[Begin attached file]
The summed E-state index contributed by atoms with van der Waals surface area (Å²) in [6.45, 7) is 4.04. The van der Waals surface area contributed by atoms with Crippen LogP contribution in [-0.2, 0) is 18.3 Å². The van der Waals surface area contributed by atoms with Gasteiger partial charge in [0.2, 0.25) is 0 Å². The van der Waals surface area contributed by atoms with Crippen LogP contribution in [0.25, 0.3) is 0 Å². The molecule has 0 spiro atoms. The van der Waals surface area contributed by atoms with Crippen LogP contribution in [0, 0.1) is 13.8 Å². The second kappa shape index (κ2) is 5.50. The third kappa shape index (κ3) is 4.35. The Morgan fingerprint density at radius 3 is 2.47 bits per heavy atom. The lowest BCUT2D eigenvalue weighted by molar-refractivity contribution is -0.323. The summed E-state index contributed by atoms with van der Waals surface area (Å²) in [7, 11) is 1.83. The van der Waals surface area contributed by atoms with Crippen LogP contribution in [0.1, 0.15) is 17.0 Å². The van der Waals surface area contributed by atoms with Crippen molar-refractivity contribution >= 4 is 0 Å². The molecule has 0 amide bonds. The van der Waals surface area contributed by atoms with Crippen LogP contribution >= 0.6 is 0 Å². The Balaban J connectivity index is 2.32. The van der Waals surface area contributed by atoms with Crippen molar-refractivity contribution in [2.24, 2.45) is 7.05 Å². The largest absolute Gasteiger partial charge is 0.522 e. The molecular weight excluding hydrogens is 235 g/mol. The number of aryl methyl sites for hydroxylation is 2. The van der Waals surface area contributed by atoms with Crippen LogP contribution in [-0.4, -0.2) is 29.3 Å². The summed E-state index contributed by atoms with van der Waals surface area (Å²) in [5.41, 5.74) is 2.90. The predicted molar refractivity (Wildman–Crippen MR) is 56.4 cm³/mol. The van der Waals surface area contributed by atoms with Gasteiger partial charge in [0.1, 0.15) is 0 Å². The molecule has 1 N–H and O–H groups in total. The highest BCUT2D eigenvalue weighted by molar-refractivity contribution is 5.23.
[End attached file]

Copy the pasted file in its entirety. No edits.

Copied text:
The summed E-state index contributed by atoms with van der Waals surface area (Å²) in [6.45, 7) is 4.04. The van der Waals surface area contributed by atoms with Crippen LogP contribution in [-0.2, 0) is 18.3 Å². The van der Waals surface area contributed by atoms with Gasteiger partial charge in [0.2, 0.25) is 0 Å². The van der Waals surface area contributed by atoms with Crippen LogP contribution in [0.25, 0.3) is 0 Å². The molecule has 0 spiro atoms. The van der Waals surface area contributed by atoms with Crippen LogP contribution in [0, 0.1) is 13.8 Å². The second kappa shape index (κ2) is 5.50. The third kappa shape index (κ3) is 4.35. The Morgan fingerprint density at radius 3 is 2.47 bits per heavy atom. The lowest BCUT2D eigenvalue weighted by molar-refractivity contribution is -0.323. The summed E-state index contributed by atoms with van der Waals surface area (Å²) in [7, 11) is 1.83. The van der Waals surface area contributed by atoms with Crippen LogP contribution in [0.1, 0.15) is 17.0 Å². The van der Waals surface area contributed by atoms with Crippen molar-refractivity contribution >= 4 is 0 Å². The molecule has 0 amide bonds. The van der Waals surface area contributed by atoms with Crippen LogP contribution >= 0.6 is 0 Å². The Balaban J connectivity index is 2.32. The van der Waals surface area contributed by atoms with Crippen molar-refractivity contribution in [2.24, 2.45) is 7.05 Å². The largest absolute Gasteiger partial charge is 0.522 e. The molecular weight excluding hydrogens is 235 g/mol. The number of aryl methyl sites for hydroxylation is 2. The van der Waals surface area contributed by atoms with Crippen LogP contribution in [-0.4, -0.2) is 29.3 Å². The summed E-state index contributed by atoms with van der Waals surface area (Å²) in [5.41, 5.74) is 2.90. The predicted molar refractivity (Wildman–Crippen MR) is 56.4 cm³/mol. The van der Waals surface area contributed by atoms with Gasteiger partial charge in [0.1, 0.15) is 0 Å². The molecule has 1 N–H and O–H groups in total. The highest BCUT2D eigenvalue weighted by molar-refractivity contribution is 5.23.